I have talked before about the power of picture books to get reluctant readers reading. Kids like picture books (less words) and they don’t seem to think it is work because there are only a few pages compared to a 200+ page novel. The thing is, in those few pages power lessons can be taught.
Sometimes there are topics that are very hard to address because maybe politics or demographics of your area make them very hard to connect with. I teach in a community that has a particularly one sided demographic regarding race. While there are students from other racial groups the majority are white. When we talk about world events things like the refugee crisis or racial tension south of the border are very hard to understand. There is no frame of reference beyond the news.
In Canada we have our own history of mistreatment based on race. Internment camps were set up for Asian Canadians during the war and residential schools caused immeasurable damage to the families of our First Nations in Canadas recent past. Again these issues have been difficult for the students to understand beyond “it was bad” the question of why it is bad did not really hit the heart reflections.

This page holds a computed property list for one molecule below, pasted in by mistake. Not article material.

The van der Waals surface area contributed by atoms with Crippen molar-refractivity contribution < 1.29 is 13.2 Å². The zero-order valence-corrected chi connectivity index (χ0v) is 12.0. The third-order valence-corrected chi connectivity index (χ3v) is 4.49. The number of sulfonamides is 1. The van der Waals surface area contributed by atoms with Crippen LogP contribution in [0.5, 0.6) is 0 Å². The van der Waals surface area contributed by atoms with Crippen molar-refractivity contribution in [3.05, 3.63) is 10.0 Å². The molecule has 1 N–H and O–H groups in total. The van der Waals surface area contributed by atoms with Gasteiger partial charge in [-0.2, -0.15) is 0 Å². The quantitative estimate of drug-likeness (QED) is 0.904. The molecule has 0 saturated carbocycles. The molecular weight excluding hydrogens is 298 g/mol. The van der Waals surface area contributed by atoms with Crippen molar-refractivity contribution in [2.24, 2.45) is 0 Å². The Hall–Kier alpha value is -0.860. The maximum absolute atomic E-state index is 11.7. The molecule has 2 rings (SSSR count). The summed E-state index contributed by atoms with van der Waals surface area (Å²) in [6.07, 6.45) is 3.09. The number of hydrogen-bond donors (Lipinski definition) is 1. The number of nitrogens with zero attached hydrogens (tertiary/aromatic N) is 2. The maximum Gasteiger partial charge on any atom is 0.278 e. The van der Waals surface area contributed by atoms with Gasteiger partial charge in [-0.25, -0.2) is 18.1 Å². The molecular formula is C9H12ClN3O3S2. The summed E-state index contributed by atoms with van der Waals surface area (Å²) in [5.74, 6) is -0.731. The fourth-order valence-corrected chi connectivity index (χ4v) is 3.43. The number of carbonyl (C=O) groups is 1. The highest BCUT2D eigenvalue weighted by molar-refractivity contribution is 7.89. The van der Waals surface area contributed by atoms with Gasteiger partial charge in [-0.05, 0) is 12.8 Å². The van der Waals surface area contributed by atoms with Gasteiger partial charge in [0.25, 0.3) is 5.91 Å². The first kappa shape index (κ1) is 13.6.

So we turn to picture books. There are many picture books that address controversial issues a few that really stuck out to me this year that I used were Baseball Saved Us, When I was Eight and Not My Girl. These texts had relatable connections to Canada’s history and so we focused on them.
Baseball Saved Us focuses on a boy growing up in an internment camp, his father creates a baseball field at the camp and while experiencing horrible treatment the boy builds his baseball skills, upon exiting the camp he still deals with racism and horrible treatment but he has something positive to focus on. Tough content but lead to great conversations.
Not My Girl is the story of a girl that returns home after being at a Residential school. The students were given background information but were not having the heart reactions that I felt were important for such an important topic. We went through the story as the girl tries to relearn her families ways and earn back her mothers love. The reflections after were great. Questions as to why such programs existed and the discussion that followed in human rights was only possible because the pictures helped the students feel when the words were hard to connect with.
When we are trying to get students to question their already formed thoughts and opinions we need to present them with something that shakes those opinions a bit. Using picture books we were able to come to conversations naturally without me just having to tell them everything I want them to think about. They had the opportunity to wonder on their own, work through there own confusions and perhaps even change how they approached these topics in the future.